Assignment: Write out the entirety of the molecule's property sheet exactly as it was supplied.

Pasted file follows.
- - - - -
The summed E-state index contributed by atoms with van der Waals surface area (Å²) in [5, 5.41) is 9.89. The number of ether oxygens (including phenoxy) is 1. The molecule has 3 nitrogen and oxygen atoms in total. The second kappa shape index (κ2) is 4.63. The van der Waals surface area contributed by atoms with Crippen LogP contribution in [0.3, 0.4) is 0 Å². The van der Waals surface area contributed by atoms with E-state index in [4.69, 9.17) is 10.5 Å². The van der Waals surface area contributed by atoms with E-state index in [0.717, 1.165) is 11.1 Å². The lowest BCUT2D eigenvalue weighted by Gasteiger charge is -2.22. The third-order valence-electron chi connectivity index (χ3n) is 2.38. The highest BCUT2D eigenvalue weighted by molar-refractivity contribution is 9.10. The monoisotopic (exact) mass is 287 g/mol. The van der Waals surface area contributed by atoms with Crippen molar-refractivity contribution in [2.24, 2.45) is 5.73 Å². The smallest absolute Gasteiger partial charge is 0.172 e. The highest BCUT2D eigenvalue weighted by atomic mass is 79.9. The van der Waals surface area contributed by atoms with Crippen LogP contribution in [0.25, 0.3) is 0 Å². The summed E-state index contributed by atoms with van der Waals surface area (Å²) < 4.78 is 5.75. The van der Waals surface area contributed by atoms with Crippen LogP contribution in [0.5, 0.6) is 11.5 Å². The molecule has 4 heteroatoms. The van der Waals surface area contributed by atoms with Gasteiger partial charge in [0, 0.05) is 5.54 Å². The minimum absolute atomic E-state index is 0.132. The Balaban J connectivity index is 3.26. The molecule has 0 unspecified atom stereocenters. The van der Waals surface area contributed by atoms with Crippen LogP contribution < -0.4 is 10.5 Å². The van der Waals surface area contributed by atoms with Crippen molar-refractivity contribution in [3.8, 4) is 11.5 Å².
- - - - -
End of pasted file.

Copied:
The summed E-state index contributed by atoms with van der Waals surface area (Å²) in [5, 5.41) is 9.89. The number of ether oxygens (including phenoxy) is 1. The molecule has 3 nitrogen and oxygen atoms in total. The second kappa shape index (κ2) is 4.63. The van der Waals surface area contributed by atoms with Crippen LogP contribution in [0.3, 0.4) is 0 Å². The van der Waals surface area contributed by atoms with E-state index in [4.69, 9.17) is 10.5 Å². The van der Waals surface area contributed by atoms with E-state index in [0.717, 1.165) is 11.1 Å². The lowest BCUT2D eigenvalue weighted by Gasteiger charge is -2.22. The third-order valence-electron chi connectivity index (χ3n) is 2.38. The highest BCUT2D eigenvalue weighted by molar-refractivity contribution is 9.10. The monoisotopic (exact) mass is 287 g/mol. The van der Waals surface area contributed by atoms with Crippen molar-refractivity contribution in [2.24, 2.45) is 5.73 Å². The smallest absolute Gasteiger partial charge is 0.172 e. The highest BCUT2D eigenvalue weighted by atomic mass is 79.9. The van der Waals surface area contributed by atoms with Crippen LogP contribution in [0.25, 0.3) is 0 Å². The summed E-state index contributed by atoms with van der Waals surface area (Å²) < 4.78 is 5.75. The van der Waals surface area contributed by atoms with Crippen LogP contribution in [0.5, 0.6) is 11.5 Å². The molecule has 4 heteroatoms. The van der Waals surface area contributed by atoms with Gasteiger partial charge in [0, 0.05) is 5.54 Å². The minimum absolute atomic E-state index is 0.132. The Balaban J connectivity index is 3.26. The molecule has 0 unspecified atom stereocenters. The van der Waals surface area contributed by atoms with Crippen LogP contribution < -0.4 is 10.5 Å². The van der Waals surface area contributed by atoms with Crippen molar-refractivity contribution in [3.8, 4) is 11.5 Å².